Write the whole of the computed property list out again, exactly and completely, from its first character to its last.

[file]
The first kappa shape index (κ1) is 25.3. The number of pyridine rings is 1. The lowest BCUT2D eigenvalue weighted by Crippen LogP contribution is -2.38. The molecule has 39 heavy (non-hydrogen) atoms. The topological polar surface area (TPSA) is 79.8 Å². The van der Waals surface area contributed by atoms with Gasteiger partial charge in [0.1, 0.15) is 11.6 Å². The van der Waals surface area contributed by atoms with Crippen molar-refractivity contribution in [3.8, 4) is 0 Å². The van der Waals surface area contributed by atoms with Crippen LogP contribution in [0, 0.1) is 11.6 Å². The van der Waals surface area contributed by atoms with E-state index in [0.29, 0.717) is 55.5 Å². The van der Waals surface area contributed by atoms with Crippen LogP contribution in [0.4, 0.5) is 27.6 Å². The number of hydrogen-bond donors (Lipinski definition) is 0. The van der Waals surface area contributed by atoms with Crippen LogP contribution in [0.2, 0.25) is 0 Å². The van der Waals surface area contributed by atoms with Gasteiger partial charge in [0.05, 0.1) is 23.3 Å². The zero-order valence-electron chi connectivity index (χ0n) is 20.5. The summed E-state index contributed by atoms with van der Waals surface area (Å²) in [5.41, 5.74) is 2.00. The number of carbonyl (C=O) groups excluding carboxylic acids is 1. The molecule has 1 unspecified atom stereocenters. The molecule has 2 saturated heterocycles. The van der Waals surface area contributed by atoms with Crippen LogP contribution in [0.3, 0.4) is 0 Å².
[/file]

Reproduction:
The first kappa shape index (κ1) is 25.3. The number of pyridine rings is 1. The lowest BCUT2D eigenvalue weighted by Crippen LogP contribution is -2.38. The molecule has 39 heavy (non-hydrogen) atoms. The topological polar surface area (TPSA) is 79.8 Å². The van der Waals surface area contributed by atoms with Gasteiger partial charge in [0.1, 0.15) is 11.6 Å². The van der Waals surface area contributed by atoms with Crippen molar-refractivity contribution in [3.8, 4) is 0 Å². The van der Waals surface area contributed by atoms with Crippen LogP contribution in [0, 0.1) is 11.6 Å². The van der Waals surface area contributed by atoms with E-state index in [0.29, 0.717) is 55.5 Å². The van der Waals surface area contributed by atoms with Crippen LogP contribution in [0.4, 0.5) is 27.6 Å². The number of hydrogen-bond donors (Lipinski definition) is 0. The van der Waals surface area contributed by atoms with Crippen LogP contribution in [0.2, 0.25) is 0 Å². The van der Waals surface area contributed by atoms with Gasteiger partial charge in [0.05, 0.1) is 23.3 Å². The zero-order valence-electron chi connectivity index (χ0n) is 20.5. The summed E-state index contributed by atoms with van der Waals surface area (Å²) in [5.41, 5.74) is 2.00. The number of carbonyl (C=O) groups excluding carboxylic acids is 1. The molecule has 1 unspecified atom stereocenters. The molecule has 2 saturated heterocycles. The van der Waals surface area contributed by atoms with Crippen LogP contribution in [0.3, 0.4) is 0 Å².